- third parties, defined as persons not covered by above-mentioned terms, constituting any counterpart to whom businesses “sell or share” personal information.
Transferring personal information to contractors and service providers is regulated by a written contract. The contract imposes restrictions on the use of personal information, banning the resale of personal data among others. Whereas entrusting personal information to third parties is regulated by other mechanisms, namely the users’ rights regarding their data.
Consumer rights under the regulations
Under the CCPA and the CPRA, personal information is anything that a business collects about its customers. This includes not only names and locations, but also IP addresses, cookies, and behavioral patterns that are deduced from user web engagement.
Covered businesses are obliged to provide California residents with mechanisms to take advantage of their privacy rights:
- to know what personal information is collected, as well as its sources, the purpose for which it is collected;
- to know whether their personal information is shared and with whom;
- to know whether their personal information is sold and to whom;
- to refuse “selling or sharing” of their personal information (to opt out of “selling or sharing”);
- to access their personal information;
- to ask a business to delete their personal information.
When a client exercises these rights, businesses are not allowed to refuse service or change the quality of their service.
CPRA: what are the main amendments?
The CPRA gives Californians more control over their privacy by adding new personal information rights and expanding existing ones. Among other updates, the law introduces a subcategory of personal information defined as “sensitive personal information” or SPI. Click the toggles for more details:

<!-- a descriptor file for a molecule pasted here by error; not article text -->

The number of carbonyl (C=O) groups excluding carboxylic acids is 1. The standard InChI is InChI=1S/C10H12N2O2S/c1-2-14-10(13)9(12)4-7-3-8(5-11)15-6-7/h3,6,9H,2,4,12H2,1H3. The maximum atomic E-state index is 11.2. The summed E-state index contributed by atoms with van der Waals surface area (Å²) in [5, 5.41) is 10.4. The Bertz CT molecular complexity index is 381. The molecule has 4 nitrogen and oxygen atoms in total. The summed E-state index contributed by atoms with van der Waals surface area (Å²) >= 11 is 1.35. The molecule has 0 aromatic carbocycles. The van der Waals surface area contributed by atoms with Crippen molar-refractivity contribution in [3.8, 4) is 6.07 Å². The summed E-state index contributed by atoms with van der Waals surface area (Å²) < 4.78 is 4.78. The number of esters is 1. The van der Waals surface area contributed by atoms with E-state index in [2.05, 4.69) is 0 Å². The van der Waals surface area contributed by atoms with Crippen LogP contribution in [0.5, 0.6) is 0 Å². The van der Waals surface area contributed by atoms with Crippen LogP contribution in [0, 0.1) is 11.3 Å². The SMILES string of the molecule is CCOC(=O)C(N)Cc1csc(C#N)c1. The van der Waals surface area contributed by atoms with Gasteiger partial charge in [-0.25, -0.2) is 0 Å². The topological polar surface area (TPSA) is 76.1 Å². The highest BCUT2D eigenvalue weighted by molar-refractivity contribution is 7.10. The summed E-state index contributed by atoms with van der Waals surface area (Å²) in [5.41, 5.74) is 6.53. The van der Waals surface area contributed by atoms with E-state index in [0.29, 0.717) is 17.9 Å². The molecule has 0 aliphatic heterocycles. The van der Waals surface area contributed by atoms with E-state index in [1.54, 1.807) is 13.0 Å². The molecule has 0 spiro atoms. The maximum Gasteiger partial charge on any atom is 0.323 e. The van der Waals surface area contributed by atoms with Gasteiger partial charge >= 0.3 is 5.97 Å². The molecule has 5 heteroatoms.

CCPA: The act only obliges businesses to provide access to delete or disclose personal information upon the user’s request.
CPRA: The act gives consumers the right to request correction if the data which is held about them is inaccurate. Businesses have 45 days to respond to such requests.
CCPA: The act doesn’t divide personal information into sub-categories. Consumers have the right to opt-out from the use of personal information in general.
CPRA: The act introduces the term “sensitive personal information” (SPI) which includes:
- social security, driver’s license, state identification card, or passport number;
- financial accounts, debit/credit card numbers with required security or access codes, and passwords;
- account login or any data allowing access to the account;
- race or ethnicity, religious and philosophical beliefs, or union membership;
- contents of mail, emails, or text messages;
- biometry, if it’s used for the purpose of uniquely identifying an individual;
- personal information concerning health, sex life or sexual orientation that is collected and is analyzed;
- genetic data;
- precise geolocation.
Under the CPRA, precise geolocation is any data that is derived from a device and that is used to locate a consumer within a radius of 1,850 feet or less.
The new act imposes obligations on businesses to inform users about the collection and usage of their sensitive personal information and provides them with mechanisms to opt out.
CCPA: A person can request a business to provide them with access to the personal data it has collected in the preceding 12-month period.
CPRA: The act provides individuals with the right to apply for access to any information collected, regardless of when it was collected or whether it was personally identifiable data. Businesses have 45 days to respond to such requests.
CCPA: The act allows users to refuse the sale of their personal information. The definition of “sale” does not explicitly include sharing.